With the sometimes tenuous hold that forest companies have on rights to harvest wood on Crown land, the fact that they carry no insurance on plantation timber really comes as no surprise. However, what about plantation timber on private land? About 80 percent of the available timber in Nova Scotia, for example, is held on private land. Nova Scotias Ledwidge Lumber owns a number of plantations, but general manager Douglas Ledwidge says they do not carry insurance.
Given that in most areas of Canada companies are required to replant harvested timber on Crown landand that the value of that wood is increasing due to the declining availability of new wood sourcesinsurance may play a more prominent role in the future as protection against losses from fire and infestation.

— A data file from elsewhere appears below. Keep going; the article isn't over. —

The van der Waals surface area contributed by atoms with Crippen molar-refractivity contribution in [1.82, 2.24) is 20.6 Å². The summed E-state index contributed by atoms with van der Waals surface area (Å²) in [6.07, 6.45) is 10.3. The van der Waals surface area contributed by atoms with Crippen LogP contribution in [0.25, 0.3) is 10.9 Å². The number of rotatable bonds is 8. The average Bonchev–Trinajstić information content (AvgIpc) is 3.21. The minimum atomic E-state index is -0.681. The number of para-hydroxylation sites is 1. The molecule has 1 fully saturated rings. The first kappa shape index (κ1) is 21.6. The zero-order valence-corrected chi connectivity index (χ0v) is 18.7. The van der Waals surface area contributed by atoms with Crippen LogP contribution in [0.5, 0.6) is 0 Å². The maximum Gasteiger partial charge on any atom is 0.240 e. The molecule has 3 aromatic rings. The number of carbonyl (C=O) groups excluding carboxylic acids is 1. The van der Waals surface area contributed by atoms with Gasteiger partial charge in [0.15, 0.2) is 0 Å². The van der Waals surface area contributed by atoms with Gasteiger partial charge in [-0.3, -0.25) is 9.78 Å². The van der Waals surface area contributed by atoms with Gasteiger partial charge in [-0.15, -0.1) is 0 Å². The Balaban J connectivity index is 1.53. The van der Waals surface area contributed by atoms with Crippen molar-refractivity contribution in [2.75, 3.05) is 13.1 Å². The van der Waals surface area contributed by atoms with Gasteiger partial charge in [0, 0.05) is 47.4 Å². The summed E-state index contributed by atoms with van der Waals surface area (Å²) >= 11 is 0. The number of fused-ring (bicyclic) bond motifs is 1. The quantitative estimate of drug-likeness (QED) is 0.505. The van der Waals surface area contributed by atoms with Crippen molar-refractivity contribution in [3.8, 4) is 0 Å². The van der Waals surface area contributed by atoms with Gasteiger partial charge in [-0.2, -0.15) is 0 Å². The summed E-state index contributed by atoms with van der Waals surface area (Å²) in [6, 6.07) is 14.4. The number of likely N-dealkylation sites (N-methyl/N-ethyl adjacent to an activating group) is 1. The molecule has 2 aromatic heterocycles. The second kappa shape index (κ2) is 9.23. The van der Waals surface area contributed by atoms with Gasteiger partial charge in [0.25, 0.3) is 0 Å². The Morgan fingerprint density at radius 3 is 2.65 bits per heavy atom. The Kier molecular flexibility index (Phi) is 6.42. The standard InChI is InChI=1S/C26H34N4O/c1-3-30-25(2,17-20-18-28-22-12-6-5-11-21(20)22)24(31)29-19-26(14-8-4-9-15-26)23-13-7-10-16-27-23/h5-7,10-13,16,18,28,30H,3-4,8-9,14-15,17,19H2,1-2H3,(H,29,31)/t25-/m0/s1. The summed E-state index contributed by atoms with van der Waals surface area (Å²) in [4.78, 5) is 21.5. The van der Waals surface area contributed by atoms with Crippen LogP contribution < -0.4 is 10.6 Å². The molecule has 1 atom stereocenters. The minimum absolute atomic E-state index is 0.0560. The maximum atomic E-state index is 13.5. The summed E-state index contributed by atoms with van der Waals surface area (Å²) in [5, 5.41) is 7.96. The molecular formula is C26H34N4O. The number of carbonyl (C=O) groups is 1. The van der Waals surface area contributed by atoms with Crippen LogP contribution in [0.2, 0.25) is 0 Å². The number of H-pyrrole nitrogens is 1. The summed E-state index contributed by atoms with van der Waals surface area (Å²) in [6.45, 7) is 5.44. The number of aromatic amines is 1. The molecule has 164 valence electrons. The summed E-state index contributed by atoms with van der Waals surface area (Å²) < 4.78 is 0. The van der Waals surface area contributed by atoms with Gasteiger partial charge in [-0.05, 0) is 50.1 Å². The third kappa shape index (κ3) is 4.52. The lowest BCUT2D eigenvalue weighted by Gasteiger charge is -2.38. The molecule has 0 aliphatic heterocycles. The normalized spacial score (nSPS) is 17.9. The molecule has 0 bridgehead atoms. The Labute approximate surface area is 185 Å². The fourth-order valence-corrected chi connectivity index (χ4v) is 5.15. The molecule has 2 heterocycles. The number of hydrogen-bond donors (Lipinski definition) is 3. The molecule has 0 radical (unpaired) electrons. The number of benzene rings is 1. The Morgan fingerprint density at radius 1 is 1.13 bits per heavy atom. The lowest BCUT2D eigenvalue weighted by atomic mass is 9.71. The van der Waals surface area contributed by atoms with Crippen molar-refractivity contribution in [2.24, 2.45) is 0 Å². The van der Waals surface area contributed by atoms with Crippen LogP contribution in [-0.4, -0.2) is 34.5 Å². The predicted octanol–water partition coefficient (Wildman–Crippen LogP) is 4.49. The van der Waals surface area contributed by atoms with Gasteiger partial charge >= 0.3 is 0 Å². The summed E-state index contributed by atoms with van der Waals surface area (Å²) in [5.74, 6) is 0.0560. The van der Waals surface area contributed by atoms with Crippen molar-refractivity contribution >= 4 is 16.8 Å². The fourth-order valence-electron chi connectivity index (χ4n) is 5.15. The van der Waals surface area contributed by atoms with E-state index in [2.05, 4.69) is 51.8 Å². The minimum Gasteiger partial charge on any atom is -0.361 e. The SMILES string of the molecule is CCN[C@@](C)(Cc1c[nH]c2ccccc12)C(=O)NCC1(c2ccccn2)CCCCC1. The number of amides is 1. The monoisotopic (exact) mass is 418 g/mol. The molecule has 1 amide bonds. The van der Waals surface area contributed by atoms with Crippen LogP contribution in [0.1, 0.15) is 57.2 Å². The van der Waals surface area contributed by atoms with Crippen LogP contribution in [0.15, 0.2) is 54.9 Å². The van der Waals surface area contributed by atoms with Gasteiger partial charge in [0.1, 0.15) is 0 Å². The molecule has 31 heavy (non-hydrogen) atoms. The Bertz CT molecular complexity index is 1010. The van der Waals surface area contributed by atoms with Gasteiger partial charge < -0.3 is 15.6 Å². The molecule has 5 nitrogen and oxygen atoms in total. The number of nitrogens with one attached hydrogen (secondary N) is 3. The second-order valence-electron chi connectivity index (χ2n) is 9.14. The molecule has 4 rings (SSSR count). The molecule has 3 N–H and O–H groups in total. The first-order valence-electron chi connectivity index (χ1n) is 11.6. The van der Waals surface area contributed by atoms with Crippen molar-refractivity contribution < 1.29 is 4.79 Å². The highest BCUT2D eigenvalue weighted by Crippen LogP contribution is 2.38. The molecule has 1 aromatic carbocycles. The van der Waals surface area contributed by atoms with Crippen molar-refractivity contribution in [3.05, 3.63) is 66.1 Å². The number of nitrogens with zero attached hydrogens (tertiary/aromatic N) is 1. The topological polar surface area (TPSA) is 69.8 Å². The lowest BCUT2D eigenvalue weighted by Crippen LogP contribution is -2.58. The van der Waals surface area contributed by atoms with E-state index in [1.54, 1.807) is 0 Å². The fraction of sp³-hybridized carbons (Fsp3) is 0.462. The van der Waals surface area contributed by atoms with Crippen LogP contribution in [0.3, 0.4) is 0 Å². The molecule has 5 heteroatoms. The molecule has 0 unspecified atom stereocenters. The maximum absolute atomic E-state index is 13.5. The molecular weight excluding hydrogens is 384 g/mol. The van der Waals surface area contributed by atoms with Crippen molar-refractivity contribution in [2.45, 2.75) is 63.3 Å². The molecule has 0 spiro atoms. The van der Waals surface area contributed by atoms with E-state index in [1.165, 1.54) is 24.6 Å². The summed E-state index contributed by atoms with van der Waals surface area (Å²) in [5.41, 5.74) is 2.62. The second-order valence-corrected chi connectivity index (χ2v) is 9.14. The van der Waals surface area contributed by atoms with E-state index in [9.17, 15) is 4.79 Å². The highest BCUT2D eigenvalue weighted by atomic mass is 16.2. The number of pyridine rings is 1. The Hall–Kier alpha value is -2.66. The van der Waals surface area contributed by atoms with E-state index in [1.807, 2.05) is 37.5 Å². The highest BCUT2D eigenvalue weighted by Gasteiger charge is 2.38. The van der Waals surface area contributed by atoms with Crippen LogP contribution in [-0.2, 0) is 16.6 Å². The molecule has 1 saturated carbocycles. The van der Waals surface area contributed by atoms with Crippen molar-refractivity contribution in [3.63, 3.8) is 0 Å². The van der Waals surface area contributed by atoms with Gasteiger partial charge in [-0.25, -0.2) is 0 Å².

Consider the position of the Alberta government, for example, in the aftermath of losing 19 million cubic metres of commercial timber valued at $1.5 billion in 1998. The government spent millions of dollars to fight fires, and also compensated companies for replanting areas deemed in a state of regrowth. At the same time, most forest companies are now looking for extended forest management agreements, in the range of 60 to 100 years versus the 20 to 25 years now common, so that they have a reasonable expectation of harvesting the trees they plant. What is the likelihood that governments will be willing to allocate lengthy forest management agreements and also come to the assistance of forestry companies each time there is a fire?
They may insist that companies carry fire insurance on standing timber so that governments arent expected to provide compensation each time forestry companies suffer a severe timber loss due to some natural disaster.